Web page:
I brought it on myself, I really did. Remember when I said I borrowed a book that was a trio of romance novellas to help me pass the time during the study? I actually borrowed two. This was the second one, and it was a LOT better than the first. Like Herpes is a LOT better than say, syphilis (in my mind, I sounded like Jeremy Clarkson then). No, I’m being mean. They’re fun and these ones didn’t make me incandescent with rage.
The good news is, in The World is Too Darned Big, the second of the three novellas, it appears that MaryJanice Davidson has at last discovered the concept of Patents. Unfortunately, she only played lip-service to the concept but hey, it’s a start. Equally unfortunately, she’s still taking a steaming dump over every other aspect of engineering, medicine and physics. I love your work, Davidson, but seriously, stick to the paranormal, where you’re expected to blithely ignore reality.
The Fourteen Million Dollar Poodle, the first of the three novellas (written by Nancy Warren) was actually a lot of fun. Okay, the ‘mystery’ would have been blatantly obvious to a concussed kitten, but the characters were likable and I have a soft spot for dogs. From his aunt, Vince has inherited an utterly pampered poodle called Mimi who only understands French. Vince is a negotiator, so he’s more of a beer and steak kind of man, except Mimi comes with his aunt’s $14 million fortune as well. Luckily, Vince comes across Sophie, a Frenchwoman who used to be a chef but is now a nanny to children about as pampered as Mimi. Desperate, Vince hires her as a dog-sitter. Out of all of them, I think Warren was the only one to actually pay attention to the intended title – her main character is the only one who could be described as a ‘bad boy’ (within the boundaries of the hero of a romance, of course, which means he’s not bad at all) with an ‘expensive toy’ (yep, that’s one pricey mutt).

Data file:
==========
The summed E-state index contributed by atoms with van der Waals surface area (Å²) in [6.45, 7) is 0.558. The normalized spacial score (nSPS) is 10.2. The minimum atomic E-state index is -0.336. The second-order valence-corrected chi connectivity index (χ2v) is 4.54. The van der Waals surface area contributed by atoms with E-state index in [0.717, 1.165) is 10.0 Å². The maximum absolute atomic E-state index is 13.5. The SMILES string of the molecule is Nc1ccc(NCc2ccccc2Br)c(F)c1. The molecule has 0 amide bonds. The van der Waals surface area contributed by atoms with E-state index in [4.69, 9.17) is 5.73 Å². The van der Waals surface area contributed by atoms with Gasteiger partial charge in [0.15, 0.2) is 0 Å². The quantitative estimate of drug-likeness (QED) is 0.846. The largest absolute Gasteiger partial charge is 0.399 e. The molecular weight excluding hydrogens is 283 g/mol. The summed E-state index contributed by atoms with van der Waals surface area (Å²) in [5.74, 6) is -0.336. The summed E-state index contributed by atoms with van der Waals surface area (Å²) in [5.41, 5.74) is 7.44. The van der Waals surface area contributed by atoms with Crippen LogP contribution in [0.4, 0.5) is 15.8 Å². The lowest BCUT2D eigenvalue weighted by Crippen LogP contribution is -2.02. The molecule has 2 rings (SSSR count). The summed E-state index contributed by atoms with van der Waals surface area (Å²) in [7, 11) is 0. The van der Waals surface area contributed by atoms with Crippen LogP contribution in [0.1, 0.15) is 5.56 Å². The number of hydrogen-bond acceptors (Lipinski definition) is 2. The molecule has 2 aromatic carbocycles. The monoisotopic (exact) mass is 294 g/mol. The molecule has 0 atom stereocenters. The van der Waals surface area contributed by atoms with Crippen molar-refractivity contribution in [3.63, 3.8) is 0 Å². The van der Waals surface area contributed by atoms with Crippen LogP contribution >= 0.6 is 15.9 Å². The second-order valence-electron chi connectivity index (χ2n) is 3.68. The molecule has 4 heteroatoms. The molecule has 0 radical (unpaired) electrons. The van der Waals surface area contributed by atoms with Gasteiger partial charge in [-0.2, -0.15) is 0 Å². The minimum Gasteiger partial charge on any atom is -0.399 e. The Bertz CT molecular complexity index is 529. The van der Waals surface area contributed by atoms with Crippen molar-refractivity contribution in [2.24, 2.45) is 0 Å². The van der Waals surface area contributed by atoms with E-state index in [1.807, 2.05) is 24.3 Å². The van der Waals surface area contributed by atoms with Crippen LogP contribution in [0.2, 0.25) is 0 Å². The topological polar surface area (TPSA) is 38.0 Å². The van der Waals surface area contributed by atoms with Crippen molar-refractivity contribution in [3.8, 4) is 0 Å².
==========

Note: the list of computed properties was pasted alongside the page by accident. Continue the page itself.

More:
The third novella, Guilty Pleasures, was written by Karen Kelley, and okay, it had the ‘bad’ boy (again, not that bad), but who knows what that expensive ‘toy’ was. The computer program he’d been developing for the last few years? Way to invalidate his career, writer. The apartment he was living in at the time? That belongs to his sister and new brother-in-law.
Still, the premise was cute enough. At his sister’s wedding, Alex (the computer programmer) spots Kagen and is instantly smitten. Kagen is a successful interior designer and his new brother-in-law’s best friend, but Alex is a slut, so his sister makes him pinky swear to not mess with that. Then sis gives Alex the keys to their new apartment to stay in while they’re on their honeymoon. Meanwhile, her husband is giving the keys to Kagen, so she can surprise the bride with a beautifully decorated home.
Wacky hijinks ensue. Then some more hijinks ensue when they end up challenging each other to some sort of seduction-off (presumably like Zoolander’s walk-off without a catwalk, or David Bowie). Whoever breaks first, loses. Based on what I know about romance novels, nobody ever loses when it comes to sex.
That’s about the gist of it. If you’re looking for an intelligent examination of relations between men and women, move right along. If you’re looking for a distraction from the stench of smoked rodent, well, step on in.